Dispatches from Drinkpreneur Live 2015, London

'It’s not as simple as putting liquid into a bottle and then selling it to Tesco!' Top tips for entrepreneurs

By Rachel Arthur contact

- Last updated on GMT

'It’s not as simple as putting liquid into a bottle and then selling it to Tesco!' Top tips for entrepreneurs

Related tags: Entrepreneurship

It’s an exciting time for beverage entrepreneurs, with small start-ups successfully challenging the big established brands with new ideas and innovations. Drinkpreneur Live was held in London this week to enable beverage brands to meet industry experts, advisers and mentors and help them understand the challenges - and opportunities - they face.  

Buyers from Tesco and Waitrose, successful entrepreneurs, and analysts shared their advice for beverage start-ups during the day, which was organised by Zenith International and MyDrink Beverages.

Here are some of their words of wisdom for beverage entrepreneurs.

Innovation, initiative and impact

“It’s not about can you create the product, but should you be creating this product.”

Anne Wong-Erven, senior consultant, Zenith International, on market gap analysis. Is there really an unfulfilled gap for your product? And do you understand your market, she asks. 

Bill Anderson

“I really like it when people have ignored their mother and board of advisers and just gone with it.”

Bill Anderson, CEO and founder of California-based First Beverage Group, says he approves of people who use their intuition.  

“It’s all very well to have a great back story, but does that really engage with consumers? It does for about two minutes, but then you need a proper story behind the brand.”

Derek Johnson, founder of Family (and friends) Design, speaks about design, branding and marketing. Find a way for consumers to really take your brand to heart, he says.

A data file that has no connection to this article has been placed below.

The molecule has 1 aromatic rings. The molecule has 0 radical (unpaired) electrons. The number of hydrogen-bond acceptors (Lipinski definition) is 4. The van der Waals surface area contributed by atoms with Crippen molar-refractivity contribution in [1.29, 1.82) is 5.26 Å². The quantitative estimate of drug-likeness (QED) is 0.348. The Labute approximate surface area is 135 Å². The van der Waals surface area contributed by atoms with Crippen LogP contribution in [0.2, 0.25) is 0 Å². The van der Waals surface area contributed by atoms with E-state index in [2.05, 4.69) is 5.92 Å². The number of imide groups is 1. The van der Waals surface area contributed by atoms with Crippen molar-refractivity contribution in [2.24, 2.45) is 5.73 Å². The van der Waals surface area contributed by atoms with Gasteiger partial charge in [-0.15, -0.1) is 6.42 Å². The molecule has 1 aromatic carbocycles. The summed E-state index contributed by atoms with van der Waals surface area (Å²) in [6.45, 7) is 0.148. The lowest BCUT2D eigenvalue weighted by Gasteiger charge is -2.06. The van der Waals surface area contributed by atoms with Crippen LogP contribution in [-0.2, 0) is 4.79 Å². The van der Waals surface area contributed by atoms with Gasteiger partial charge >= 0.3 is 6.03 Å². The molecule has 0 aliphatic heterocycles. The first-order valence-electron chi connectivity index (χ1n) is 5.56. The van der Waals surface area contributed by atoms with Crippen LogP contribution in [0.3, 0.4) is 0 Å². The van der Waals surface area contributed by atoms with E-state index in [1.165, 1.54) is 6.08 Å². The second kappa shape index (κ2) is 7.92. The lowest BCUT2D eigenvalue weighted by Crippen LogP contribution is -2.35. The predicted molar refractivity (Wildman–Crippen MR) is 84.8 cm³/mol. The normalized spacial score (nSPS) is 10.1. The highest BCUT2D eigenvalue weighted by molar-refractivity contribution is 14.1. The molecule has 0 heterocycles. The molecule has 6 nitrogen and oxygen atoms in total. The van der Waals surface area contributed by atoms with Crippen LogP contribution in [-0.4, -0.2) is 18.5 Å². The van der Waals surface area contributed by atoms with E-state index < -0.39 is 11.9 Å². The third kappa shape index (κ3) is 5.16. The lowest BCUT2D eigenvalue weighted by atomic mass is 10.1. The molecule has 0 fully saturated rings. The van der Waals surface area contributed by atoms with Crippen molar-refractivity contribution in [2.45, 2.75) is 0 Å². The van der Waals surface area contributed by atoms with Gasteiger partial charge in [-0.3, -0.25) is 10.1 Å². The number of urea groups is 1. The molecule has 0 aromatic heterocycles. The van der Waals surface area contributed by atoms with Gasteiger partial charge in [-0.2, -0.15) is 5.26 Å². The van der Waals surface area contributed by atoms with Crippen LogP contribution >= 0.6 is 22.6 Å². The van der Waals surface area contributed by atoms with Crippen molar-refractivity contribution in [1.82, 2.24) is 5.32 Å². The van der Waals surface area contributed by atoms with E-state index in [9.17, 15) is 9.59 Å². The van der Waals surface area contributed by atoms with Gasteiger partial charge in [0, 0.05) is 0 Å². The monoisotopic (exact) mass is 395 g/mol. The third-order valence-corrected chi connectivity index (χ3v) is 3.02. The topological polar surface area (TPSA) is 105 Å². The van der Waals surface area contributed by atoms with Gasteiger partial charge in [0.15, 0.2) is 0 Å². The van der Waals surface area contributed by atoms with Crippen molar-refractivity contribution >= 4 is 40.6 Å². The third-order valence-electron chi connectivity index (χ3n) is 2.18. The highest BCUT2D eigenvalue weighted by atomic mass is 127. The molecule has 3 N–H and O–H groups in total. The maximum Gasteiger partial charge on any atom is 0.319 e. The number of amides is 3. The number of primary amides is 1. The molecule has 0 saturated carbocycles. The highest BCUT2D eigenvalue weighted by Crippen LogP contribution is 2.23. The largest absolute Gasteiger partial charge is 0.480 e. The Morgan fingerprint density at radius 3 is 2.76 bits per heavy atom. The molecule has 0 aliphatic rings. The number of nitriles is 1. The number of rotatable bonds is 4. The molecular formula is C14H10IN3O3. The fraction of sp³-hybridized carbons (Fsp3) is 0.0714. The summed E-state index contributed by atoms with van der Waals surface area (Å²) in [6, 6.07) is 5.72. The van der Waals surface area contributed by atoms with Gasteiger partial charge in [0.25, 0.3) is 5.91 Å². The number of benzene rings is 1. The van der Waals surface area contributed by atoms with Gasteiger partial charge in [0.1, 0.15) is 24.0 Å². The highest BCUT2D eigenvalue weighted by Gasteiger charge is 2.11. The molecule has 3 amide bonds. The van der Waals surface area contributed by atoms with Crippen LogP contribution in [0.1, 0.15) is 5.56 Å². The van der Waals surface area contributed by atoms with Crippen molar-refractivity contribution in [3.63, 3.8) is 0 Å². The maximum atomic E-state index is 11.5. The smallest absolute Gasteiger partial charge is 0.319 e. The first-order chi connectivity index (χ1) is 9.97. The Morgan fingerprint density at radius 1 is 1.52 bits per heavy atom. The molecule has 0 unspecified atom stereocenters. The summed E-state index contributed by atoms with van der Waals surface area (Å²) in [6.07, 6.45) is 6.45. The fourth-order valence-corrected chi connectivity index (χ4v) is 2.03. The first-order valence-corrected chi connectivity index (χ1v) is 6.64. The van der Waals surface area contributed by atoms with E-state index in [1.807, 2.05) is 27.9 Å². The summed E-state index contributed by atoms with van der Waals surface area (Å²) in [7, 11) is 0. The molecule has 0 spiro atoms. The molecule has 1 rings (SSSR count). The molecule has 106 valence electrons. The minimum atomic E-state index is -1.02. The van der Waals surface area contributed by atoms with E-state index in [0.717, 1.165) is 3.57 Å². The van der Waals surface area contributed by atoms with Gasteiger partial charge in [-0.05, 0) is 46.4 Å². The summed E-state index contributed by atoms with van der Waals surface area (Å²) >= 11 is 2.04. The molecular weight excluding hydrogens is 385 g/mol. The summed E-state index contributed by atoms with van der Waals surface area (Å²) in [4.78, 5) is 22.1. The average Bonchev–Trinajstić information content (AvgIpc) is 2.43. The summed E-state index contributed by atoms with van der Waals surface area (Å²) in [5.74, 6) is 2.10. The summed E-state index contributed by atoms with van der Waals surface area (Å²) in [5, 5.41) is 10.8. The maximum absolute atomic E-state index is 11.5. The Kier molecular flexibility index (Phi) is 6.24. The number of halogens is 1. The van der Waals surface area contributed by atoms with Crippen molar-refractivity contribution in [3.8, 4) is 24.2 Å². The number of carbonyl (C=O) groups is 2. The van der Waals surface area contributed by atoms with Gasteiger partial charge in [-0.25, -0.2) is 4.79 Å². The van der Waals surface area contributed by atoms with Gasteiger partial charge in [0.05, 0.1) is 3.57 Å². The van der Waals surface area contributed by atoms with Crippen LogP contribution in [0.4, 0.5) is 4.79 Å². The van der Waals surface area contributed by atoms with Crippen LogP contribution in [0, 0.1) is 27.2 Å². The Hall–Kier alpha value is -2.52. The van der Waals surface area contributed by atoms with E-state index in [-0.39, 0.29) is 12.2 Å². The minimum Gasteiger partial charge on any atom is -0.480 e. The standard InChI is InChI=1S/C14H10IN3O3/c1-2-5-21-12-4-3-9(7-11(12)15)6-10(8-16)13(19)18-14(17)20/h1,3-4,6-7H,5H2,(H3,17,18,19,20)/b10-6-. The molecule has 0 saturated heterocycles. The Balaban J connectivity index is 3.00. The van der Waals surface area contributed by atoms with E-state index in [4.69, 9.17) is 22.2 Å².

“Many start-ups initiate development without doing their homework first.”

Ieva Petkeviciute, Head of New Product Development at MyDrink Beverages, on the importance of conducting market analysis and planning before developing the product.

“No one cares you are crowd funding. Every man and his dog are crowd funding. Having a press release saying X, Y, Z is crowd-funding is not exciting. There has to be another genuine hook as to why you’re looking at doing crowd funding.”

Tell your audience about your plans and aspirations to get them excited about your project, and only then mention crowd funding, says Simon Potter, Senior Investment Associate at European equity crowdfunding site Seedrs. 

drinkpreneur round table
Simon Potter speaks during the roundtable discussion

“It’s important to be clear and upfront about benchmarks and milestones, with retailers and wholesalers. You’re both going in knowing what success looks like.” 

Mark Hopper, head of innovation and development, SHS Group, advises budding beverage entrepreneurs.

“Our customers expect us to be innovating, looking for brand new brands and trends and helping them discover them.”

Chris Whittaker, buyer for chilled juice, long life milk and active health drinks at Waitrose. Entrepreneurs are the people who define and create new categories and subcategories - and subsequently they're the people the supermarket looks to when predicting trends for the future, he adds.

“I want to deal with the owners. Because I can get a decision quickly.”

David Beardmore, category buying manager, soft drinks, Tesco.

“What we look for: the people. It sounds tripe, but we’re going to bet more on the jockey than the horse.”

Bill Anderson, CEO and founder of First Beverage Group.

charles rolls fever tree 2
Charles Rolls

“There are always surprises, it’s just managing them.”

Successful entrepreneur Charles Rolls, co-founder of premium tonic water and mixer company Fever-Tree. Rolls built his reputation running Plymouth Gin, and then identified a market gap for a premium tonic to go with a premium gin. 

“It’s not as simple as putting liquid into a bottle and then selling it to Tesco.”

David Beardmore, category buying manager, soft drinks, Tesco, says he’s looking for brand owners who can manage complex business models. 

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